The second priority is stepping up reforms that unlock growth potential. Without effectively-implemented reforms, we will not have sustainable growth and job creation. It is not about choosing between supply and demand-side measures: both are needed and are complementary. Reforms are also needed to secure the sustainability of our welfare societies and ability to protect the vulnerable. No country is immune from the need to reform, although some have more pressing needs. We should use the existing economic governance framework more effectively to support the adoption of the implementation of structural reforms. Our fiscal rules do not prevent countries from reforming – far from it. There are many examples of countries that have adopted important reforms in parallel with major fiscal adjustment. Nonetheless, there is scope to use our existing economic governance framework more effectively to support countries in their reform efforts.
Thirdly, we need to continue ensuring sustainable fiscal policies for the sake of confidence and future generations. Interest rates will surely not stay at record lows forever. Once they rise, public debt will become more costly, again crowding out more valuable public spending and undermining the market confidence we have all worked so hard to regain. The more vulnerable countries would unfortunately be the hardest hit by any new financial market instability.
Wise choices are therefore required. The pace of fiscal consolidation has slowed significantly since the peak of the sovereign debt crisis. Now it is essential to improve the quality of public spending. When money is tight, there is little choice but to make savings, but there is always a choice as to how to make those savings. Reducing expenditure rather than raising taxes and cutting inefficient current expenditure rather than future-oriented investments can ensure that consolidation is growth-friendly, fair and supportive of growth creation.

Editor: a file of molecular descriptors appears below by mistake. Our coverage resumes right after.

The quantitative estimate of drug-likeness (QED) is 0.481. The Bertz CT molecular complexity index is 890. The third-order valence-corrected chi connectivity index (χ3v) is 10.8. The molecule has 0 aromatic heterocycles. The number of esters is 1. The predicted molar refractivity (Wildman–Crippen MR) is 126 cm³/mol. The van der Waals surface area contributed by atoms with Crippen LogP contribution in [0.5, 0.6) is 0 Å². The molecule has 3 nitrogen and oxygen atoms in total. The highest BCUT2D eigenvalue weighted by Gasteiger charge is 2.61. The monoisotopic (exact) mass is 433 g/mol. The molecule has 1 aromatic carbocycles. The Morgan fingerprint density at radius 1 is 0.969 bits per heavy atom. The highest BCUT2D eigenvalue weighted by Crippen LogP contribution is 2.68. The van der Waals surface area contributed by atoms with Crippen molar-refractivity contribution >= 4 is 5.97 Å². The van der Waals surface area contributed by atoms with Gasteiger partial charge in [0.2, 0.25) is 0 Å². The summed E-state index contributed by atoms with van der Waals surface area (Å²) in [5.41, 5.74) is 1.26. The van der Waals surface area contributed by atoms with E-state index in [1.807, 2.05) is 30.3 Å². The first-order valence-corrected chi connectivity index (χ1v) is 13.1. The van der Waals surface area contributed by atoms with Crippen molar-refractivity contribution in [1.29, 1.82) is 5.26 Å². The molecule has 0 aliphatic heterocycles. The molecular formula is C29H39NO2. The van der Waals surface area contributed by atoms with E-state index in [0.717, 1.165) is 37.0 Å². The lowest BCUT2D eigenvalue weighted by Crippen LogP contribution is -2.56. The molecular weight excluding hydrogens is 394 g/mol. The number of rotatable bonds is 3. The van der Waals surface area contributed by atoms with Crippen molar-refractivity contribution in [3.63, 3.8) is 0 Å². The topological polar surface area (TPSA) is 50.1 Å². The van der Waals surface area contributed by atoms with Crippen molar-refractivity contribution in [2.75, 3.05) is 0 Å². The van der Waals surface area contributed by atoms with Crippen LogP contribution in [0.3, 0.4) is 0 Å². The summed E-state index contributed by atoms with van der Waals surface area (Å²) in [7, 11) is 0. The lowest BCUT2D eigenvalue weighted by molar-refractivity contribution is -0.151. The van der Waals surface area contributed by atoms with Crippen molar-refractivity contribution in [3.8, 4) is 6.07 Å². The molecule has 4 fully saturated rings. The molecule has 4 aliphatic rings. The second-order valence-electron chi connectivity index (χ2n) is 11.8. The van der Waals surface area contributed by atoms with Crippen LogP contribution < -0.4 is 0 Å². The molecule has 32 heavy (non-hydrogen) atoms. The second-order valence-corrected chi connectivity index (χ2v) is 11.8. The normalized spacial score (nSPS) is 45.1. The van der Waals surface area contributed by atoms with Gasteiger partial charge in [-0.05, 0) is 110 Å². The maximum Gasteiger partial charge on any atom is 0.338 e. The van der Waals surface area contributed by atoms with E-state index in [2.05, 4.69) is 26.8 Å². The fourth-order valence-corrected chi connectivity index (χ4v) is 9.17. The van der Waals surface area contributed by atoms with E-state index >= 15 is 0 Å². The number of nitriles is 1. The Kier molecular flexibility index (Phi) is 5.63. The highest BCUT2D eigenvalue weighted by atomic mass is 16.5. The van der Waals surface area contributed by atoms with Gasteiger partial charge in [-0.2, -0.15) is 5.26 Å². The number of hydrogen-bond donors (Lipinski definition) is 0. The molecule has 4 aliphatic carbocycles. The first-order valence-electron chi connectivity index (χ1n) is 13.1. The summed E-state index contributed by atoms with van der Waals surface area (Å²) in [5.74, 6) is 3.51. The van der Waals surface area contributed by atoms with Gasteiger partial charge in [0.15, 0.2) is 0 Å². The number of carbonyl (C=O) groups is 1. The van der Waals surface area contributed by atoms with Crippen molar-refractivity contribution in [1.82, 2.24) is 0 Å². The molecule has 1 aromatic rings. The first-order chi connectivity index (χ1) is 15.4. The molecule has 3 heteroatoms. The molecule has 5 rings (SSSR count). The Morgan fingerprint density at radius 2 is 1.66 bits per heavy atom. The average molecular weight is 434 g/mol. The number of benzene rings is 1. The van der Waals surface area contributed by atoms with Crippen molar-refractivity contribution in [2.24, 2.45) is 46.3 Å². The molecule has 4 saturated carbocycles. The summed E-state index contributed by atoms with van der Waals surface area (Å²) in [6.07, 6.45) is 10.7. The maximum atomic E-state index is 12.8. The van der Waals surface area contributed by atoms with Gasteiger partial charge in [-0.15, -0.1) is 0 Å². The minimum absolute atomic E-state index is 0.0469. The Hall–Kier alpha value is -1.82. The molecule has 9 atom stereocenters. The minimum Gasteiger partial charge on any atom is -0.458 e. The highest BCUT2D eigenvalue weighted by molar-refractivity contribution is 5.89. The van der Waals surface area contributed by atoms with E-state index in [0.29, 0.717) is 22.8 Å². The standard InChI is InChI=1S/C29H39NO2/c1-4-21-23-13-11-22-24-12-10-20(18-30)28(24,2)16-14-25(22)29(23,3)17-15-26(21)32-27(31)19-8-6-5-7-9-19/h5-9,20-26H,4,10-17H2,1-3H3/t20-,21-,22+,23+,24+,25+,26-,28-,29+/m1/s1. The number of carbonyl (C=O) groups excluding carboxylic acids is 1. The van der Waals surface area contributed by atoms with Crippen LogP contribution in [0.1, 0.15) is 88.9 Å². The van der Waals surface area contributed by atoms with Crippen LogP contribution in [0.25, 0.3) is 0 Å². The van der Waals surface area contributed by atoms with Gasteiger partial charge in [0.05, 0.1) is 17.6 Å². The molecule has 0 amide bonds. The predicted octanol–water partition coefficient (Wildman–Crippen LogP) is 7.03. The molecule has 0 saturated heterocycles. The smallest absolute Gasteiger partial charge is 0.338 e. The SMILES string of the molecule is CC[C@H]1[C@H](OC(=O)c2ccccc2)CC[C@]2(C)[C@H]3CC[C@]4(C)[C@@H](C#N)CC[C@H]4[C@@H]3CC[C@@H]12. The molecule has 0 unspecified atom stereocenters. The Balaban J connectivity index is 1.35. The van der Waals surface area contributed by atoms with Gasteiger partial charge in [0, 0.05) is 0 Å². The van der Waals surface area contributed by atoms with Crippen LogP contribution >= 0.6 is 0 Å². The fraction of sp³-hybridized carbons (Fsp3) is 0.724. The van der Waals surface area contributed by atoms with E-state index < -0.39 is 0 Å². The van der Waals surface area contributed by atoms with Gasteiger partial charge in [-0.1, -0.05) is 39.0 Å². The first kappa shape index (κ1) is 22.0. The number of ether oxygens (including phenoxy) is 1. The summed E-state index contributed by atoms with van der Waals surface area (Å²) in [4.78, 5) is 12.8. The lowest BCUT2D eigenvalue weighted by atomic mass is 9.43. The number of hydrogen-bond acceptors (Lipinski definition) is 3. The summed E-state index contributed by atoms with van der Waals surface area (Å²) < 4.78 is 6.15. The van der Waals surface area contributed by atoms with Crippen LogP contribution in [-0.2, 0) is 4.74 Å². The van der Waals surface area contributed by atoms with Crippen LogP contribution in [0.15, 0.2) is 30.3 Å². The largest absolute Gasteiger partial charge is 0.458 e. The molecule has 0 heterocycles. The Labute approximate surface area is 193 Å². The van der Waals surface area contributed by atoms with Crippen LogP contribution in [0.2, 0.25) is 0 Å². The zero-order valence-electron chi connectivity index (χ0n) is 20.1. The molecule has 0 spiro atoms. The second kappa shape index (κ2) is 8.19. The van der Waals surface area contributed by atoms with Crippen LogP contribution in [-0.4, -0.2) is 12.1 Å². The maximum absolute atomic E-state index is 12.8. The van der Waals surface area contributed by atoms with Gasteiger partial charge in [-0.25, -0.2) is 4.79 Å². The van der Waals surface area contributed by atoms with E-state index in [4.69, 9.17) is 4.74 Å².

A more efficient and citizen-oriented public administration can especially benefit those in need of social support but also promote job creation by enabling a better investment climate. As stated by the Euro Group last weekend, more efforts are needed to reduce the tax burden on labour. At the same time, we need to ask ourselves what is holding back private investment in Europe. We need to ensure that the business climate, our internal market and the regulatory environment are favourable to companies investing in the future: innovating, developing new markets and creating jobs.
This ties in with my report on reforms. There is plenty of growth potential in Europe that is today held back by rigidities and vested interests. In some Member States, starting a business means weeks of cumbersome bureaucratic hurdles. Overly-complex tax systems in some Member States have contributed to a sizeable grey economy. Reforms are needed to deal with these obstacles. This inevitably means changes that require not only thinking outside the box but also stepping out of our comfort zone.
Europe continues to face great challenges. While there is no silver bullet, I am confident that we can find new sources for growth and to enable us to work together in a spirit of mutual trust. Major joint efforts are needed to deliver sustainable economic growth. At the end of the day, we all share the same objective. Let us not lose sight of that objective.
Video of the Preparation of the Eurozone summit (debate)